MANAGEMENT CONTROL SYSTEMS, TRANSFER PRICING,
AND MULTINATIONAL CONSIDERATIONS
A management control system is a means of gathering and using information to aid and coordinate the planning and control decisions throughout the organization and to guide the behavior of its managers and employees. The goal of the system is to improve the collective decisions within an organization.
To be effective, management control systems should be (a) closely aligned to an organization's strategies and goals, (b) designed to fit the organization's structure and the decision-making responsibility of individual managers, and (c) able to motivate managers and employees to put in effort to attain selected goals desired by top management.
Motivation combines goal congruence and effort. Motivation is the desire to attain a selected goal specified by top management (the goal-congruence aspect) combined with the resulting pursuit of that goal (the effort aspect).
The chapter cites five benefits of decentralization:
Creates greater responsiveness to local needs
Leads to gains from faster decision making
Increases motivation of subunit managers
Aids management development and learning
Sharpens the focus of subunit managers
The chapter cites four costs of decentralization:
Leads to suboptimal decision making
Results in duplication of activities
Focuses managers’ attention on the subunit rather than the company as a whole 4.
Increases costs of gathering information
No. Organizations typically compare the benefits and costs of decentralization on a function-by-function basis. For example, companies with highly decentralized operating divisions frequently have centralized income tax strategies.
No. A transfer price is the price one subunit of an organization charges for a product or service supplied to another subunit of the same organization. The two segments can be cost centers, profit centers, or investment centers. For example, the allocation of service department costs to production departments that are set up as either cost centers or investment centers is an example of transfer pricing.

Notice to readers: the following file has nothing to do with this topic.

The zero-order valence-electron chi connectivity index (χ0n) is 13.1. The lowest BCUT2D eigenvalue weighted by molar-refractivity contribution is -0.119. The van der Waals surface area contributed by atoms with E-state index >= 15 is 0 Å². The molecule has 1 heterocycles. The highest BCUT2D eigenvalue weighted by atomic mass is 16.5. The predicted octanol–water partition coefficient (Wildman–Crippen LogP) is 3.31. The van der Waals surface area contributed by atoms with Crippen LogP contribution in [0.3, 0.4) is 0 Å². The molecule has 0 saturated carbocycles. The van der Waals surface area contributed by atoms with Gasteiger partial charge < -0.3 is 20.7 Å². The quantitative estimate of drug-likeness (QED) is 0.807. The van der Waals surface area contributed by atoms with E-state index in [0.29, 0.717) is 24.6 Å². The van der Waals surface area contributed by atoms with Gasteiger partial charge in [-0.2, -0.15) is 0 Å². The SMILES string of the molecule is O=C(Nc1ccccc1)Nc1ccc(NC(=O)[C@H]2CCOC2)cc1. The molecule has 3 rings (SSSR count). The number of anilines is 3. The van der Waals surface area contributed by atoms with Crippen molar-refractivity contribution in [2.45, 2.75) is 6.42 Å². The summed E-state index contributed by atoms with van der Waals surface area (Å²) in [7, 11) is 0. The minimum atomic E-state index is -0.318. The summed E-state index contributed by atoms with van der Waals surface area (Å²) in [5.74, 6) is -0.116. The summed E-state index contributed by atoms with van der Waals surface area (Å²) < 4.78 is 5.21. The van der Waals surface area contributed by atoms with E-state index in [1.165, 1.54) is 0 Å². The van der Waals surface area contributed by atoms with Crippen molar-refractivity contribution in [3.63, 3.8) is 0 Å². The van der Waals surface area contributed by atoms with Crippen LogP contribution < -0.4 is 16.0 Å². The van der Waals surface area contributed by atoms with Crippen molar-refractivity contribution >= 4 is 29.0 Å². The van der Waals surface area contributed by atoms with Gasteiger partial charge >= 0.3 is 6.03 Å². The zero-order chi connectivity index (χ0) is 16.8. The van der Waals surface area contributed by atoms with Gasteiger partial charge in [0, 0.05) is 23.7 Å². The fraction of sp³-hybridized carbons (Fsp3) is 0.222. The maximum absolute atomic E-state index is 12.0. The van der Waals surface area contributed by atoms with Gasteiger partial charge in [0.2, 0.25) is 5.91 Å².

The three general methods for determining transfer prices are: 1.
Market-based transfer prices
Cost-based transfer prices
Negotiated transfer prices
Transfer prices should have the following properties. They should 1.
promote goal congruence,
be useful for evaluating subunit performance,
motivate management effort, and
4. preserve a high level of subunit autonomy in decision making.
9. No, the chapter illustration demonstrates how division operating incomes differ dramatically under the variable costs, full costs, and market price methods.
10. Transferring products or services at market prices generally leads to optimal decisions when (a) the market for the intermediate product market is perfectly competitive, (b) interdependencies of subunits are minimal, and (c) there are no additional costs or benefits to the company as a whole from buying or selling in the external market instead of transacting internally.
One potential limitation of full-cost-based transfer prices is that they can lead to suboptimal decisions for the company as a whole. An example of a conflict between divisional action and overall company profitability resulting from an inappropriate transfer-pricing policy is buying products or services outside the company when it is beneficial to overall company profitability to source them internally. This situation often arises where full-cost-based transfer prices are used. This situation can make the fixed costs of the supplying division appear to be variable costs of the purchasing division. Another limitation is that the supplying division may not have sufficient incentives to control costs if the full-cost-based transfer price uses actual costs rather than standard costs.
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